Document


Title

Research needed to guide fire management direction
Document Type: Conference Paper
Author(s): Joseph F. Pechanec
Publication Year: 1970

Cataloging Information

Keyword(s):
  • aesthetics
  • air quality
  • competition
  • diseases
  • education
  • fire adaptations (animals)
  • fire adaptations (plants)
  • fire management
  • firing techniques
  • fishes
  • forage
  • fuel accumulation
  • grazing
  • livestock
  • logging
  • Montana
  • multiple resource management
  • public information
  • recreation
  • regeneration
  • slash
  • smoke management
  • soils
  • succession
  • wildfires
  • wildlife
Record Maintained By:
Record Last Modified: December 6, 2019
FRAMES Record Number: 38919
Tall Timbers Record Number: 13541
TTRS Location Status: In-file
TTRS Call Number: A13.32/2:R64 1970 and
TTRS Abstract Status: Fair use, Okay, Reproduced by permission

This bibliographic record was either created or modified by the Tall Timbers Research Station and Land Conservancy and is provided without charge to promote research and education in Fire Ecology. The E.V. Komarek Fire Ecology Database is the intellectual property of the Tall Timbers Research Station and Land Conservancy.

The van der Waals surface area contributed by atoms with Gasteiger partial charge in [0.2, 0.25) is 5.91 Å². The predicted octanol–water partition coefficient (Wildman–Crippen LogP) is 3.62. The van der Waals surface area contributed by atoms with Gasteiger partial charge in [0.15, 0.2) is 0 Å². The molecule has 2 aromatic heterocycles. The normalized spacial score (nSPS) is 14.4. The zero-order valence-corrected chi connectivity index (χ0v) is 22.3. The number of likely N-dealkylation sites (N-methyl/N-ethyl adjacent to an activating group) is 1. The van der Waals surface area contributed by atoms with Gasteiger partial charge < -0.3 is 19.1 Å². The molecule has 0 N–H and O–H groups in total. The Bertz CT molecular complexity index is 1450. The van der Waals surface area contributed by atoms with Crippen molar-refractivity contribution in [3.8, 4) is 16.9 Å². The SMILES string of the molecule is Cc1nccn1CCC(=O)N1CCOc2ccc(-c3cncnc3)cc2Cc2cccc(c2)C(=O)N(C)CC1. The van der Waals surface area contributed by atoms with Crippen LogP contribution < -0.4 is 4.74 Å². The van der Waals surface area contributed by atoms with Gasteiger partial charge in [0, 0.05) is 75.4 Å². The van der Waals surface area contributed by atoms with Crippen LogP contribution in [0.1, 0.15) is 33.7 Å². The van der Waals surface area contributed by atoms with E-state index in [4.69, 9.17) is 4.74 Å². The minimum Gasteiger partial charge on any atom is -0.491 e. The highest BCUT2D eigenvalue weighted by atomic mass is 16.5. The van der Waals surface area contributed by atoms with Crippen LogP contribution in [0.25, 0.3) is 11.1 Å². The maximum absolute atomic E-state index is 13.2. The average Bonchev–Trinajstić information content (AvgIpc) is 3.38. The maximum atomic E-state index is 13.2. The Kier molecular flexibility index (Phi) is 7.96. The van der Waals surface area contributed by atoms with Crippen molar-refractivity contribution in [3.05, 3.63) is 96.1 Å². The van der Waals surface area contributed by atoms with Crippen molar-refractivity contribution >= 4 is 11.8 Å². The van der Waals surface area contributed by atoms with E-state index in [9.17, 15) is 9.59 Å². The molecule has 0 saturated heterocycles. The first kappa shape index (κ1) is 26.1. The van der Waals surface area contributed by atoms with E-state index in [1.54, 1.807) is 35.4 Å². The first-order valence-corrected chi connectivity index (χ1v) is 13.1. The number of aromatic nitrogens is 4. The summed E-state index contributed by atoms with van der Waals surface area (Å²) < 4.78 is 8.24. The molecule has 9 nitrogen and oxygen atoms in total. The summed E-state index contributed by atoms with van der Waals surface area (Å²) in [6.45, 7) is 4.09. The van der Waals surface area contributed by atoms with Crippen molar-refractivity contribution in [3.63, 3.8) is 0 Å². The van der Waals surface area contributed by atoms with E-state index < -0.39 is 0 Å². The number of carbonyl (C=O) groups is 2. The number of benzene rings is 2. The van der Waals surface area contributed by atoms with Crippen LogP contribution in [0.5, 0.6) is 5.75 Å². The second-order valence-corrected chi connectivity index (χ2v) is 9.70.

Description

From the text ' Under specific circumstances it has been shown that prescribed burning can be used: (1) to reduce fuel accumulation from logging and slashing and the hazard of accidental fire; (2) to prepare seedbeds and reduce competition for tree regeneration; (3) to improve habitat for some wildlife species; (4) to improve forage production for livestock; (5) to reduce incidence of forest tree diseases; and (6) for some other purposes. Prescribed fire has been applied in northern Rocky Mountain forests for more than 60 years to achieve the first two objectives. But the scientific basis for prescribed applica6tion of fire for the other objectives is fragmentary indeed.'

Citation:
Pechanec, J. F. 1970. Research needed to guide fire management direction, The Role of Fire in the Intermountain West. Missoula, MT. University of Montana, School of Forestry,[Missoula, MT]. p. 153-161,